A Bridgend woman in her seventies who repeatedly considered ending her life during lockdown has praised the services of BAVO (Bridgend Association of Voluntary Organisations) Community Navigator scheme, describing her contact there as “an angel without wings”.

Like many elderly members of the community, Pauline* has found life during the Covid pandemic incredibly difficult as she lives alone and has no close friends or family nearby.

She first reached out to the community support service run by BAVO in April last year to ask for help with her shopping and picking up her prescriptions, but it soon became apparent to the Community Navigators team that Pauline* needed more support.

As Kay Harries, Operations and Partnerships Manager of the BAVO Community Navigators service, explains: “Our team’s role as Community Navigators is to signpost anyone living in Bridgend County Borough who needs help with their health and wellbeing, to access the right support within the community.

“We originally helped Pauline* with a basic service that we were offering to anyone who needed it when the first lockdown started, signposting her to a local community facility that would provide essential shopping, prescription pick-ups and some hot meals. We also put her in touch with a local volunteer who would do a bigger food shop for her and drop it to her every week.

“We kept in touch with Pauline* as lockdown went on and although she was having the support with her basic needs, she still felt extremely lonely and cut off from the world so we put her in touch with Age Cymru as well as our telephone befriending service Community Companions.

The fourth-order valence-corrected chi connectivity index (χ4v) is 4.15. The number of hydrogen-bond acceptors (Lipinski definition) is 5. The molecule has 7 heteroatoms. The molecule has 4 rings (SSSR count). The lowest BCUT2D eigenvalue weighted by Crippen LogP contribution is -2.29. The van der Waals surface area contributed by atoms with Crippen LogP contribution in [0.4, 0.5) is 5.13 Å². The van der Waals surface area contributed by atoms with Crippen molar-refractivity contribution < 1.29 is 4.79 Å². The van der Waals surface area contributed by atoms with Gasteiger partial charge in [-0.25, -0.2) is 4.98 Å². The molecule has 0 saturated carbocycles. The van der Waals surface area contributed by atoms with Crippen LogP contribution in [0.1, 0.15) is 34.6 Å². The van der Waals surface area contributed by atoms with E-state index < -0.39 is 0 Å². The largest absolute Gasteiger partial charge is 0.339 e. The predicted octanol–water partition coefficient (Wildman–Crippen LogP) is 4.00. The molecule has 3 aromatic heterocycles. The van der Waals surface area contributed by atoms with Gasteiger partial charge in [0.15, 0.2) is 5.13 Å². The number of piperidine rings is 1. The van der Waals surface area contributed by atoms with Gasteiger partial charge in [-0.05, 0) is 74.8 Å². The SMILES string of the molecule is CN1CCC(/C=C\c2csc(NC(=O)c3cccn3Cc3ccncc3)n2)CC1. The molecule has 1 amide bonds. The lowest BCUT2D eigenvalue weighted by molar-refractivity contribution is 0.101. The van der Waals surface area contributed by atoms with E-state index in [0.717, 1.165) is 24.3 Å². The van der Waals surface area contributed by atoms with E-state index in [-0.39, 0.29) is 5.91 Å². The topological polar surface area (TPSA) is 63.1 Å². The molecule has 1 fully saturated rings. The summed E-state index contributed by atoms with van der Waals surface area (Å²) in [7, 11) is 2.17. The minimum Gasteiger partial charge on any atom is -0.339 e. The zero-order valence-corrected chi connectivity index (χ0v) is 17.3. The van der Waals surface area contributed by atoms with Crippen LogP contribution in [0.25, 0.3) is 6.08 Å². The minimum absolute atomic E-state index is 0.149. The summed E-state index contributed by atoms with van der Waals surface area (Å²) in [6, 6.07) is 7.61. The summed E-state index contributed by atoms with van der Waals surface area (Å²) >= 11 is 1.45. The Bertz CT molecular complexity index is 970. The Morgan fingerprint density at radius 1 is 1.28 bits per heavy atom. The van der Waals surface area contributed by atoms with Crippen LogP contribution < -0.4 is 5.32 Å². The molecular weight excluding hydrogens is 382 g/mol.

“We continued to make regular calls to check in on her but one of our navigators got really concerned when one day, Pauline* started expressing suicidal thoughts. She said that she’d been considering the best way to end it all. She felt that the only thing that was keeping her here was concern about what would happen to her dog.  After chatting for some time, the navigator managed to calm her down and immediately referred her to the Older Person’s Mental Health Pathway, who were a great help.

“Over the summer, as restrictions eased and whilst keeping in touch, Pauline* was signposted to helpful local community services to get help with her laundry and waste removed. She seemed much more positive but she had multiple health issues including diabetes and her general health was deteriorating. At that point, she was referred to receive support from a social worker and a case meeting with the GP was arranged, so the team felt happy that she was getting all the help she needed.

“Earlier this month, a call came to the Community Navigators out of hours emergency service. The lady was clearly distressed, saying “I don’t want to die alone.” Our navigator recognised the voice straight away. It was Pauline*.

“After a long conversation with her, where she kept asking what arrangements could be made for her dog if she were to have to go into hospital, our navigator promised her that something would be sorted out with a local animal shelter that offers respite care for pets, after first making a call to 999 to get medical help to her as soon as possible.

“The rapid response paramedics had got to her just in time. She was about to fall into a diabetic coma and had to be treated immediately.